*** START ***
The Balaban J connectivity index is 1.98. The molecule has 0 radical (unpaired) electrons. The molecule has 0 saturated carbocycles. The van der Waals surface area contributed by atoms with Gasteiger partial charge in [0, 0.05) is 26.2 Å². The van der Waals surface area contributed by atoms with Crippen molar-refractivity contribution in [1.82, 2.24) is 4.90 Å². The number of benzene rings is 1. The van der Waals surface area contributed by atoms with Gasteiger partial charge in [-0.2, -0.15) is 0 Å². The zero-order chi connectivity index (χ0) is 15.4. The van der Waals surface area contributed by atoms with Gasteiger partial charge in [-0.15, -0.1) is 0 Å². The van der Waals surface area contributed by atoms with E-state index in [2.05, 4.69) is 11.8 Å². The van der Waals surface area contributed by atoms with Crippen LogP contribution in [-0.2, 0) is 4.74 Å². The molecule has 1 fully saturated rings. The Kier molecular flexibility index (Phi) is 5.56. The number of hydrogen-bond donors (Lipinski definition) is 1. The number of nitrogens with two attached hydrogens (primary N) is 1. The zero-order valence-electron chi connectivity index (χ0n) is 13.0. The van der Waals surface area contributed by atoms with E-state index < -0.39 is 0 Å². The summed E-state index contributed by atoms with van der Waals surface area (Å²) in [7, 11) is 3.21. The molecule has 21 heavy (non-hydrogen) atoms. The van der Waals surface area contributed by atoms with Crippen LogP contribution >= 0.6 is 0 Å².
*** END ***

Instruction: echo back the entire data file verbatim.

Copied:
The Balaban J connectivity index is 1.98. The molecule has 0 radical (unpaired) electrons. The molecule has 0 saturated carbocycles. The van der Waals surface area contributed by atoms with Gasteiger partial charge in [0, 0.05) is 26.2 Å². The van der Waals surface area contributed by atoms with Crippen molar-refractivity contribution in [1.82, 2.24) is 4.90 Å². The number of benzene rings is 1. The van der Waals surface area contributed by atoms with Gasteiger partial charge in [-0.2, -0.15) is 0 Å². The zero-order chi connectivity index (χ0) is 15.4. The van der Waals surface area contributed by atoms with Gasteiger partial charge in [-0.15, -0.1) is 0 Å². The van der Waals surface area contributed by atoms with E-state index in [2.05, 4.69) is 11.8 Å². The van der Waals surface area contributed by atoms with Crippen LogP contribution in [-0.2, 0) is 4.74 Å². The molecule has 1 fully saturated rings. The Kier molecular flexibility index (Phi) is 5.56. The number of hydrogen-bond donors (Lipinski definition) is 1. The number of nitrogens with two attached hydrogens (primary N) is 1. The zero-order valence-electron chi connectivity index (χ0n) is 13.0. The van der Waals surface area contributed by atoms with E-state index < -0.39 is 0 Å². The summed E-state index contributed by atoms with van der Waals surface area (Å²) in [7, 11) is 3.21. The molecule has 21 heavy (non-hydrogen) atoms. The van der Waals surface area contributed by atoms with Crippen LogP contribution >= 0.6 is 0 Å².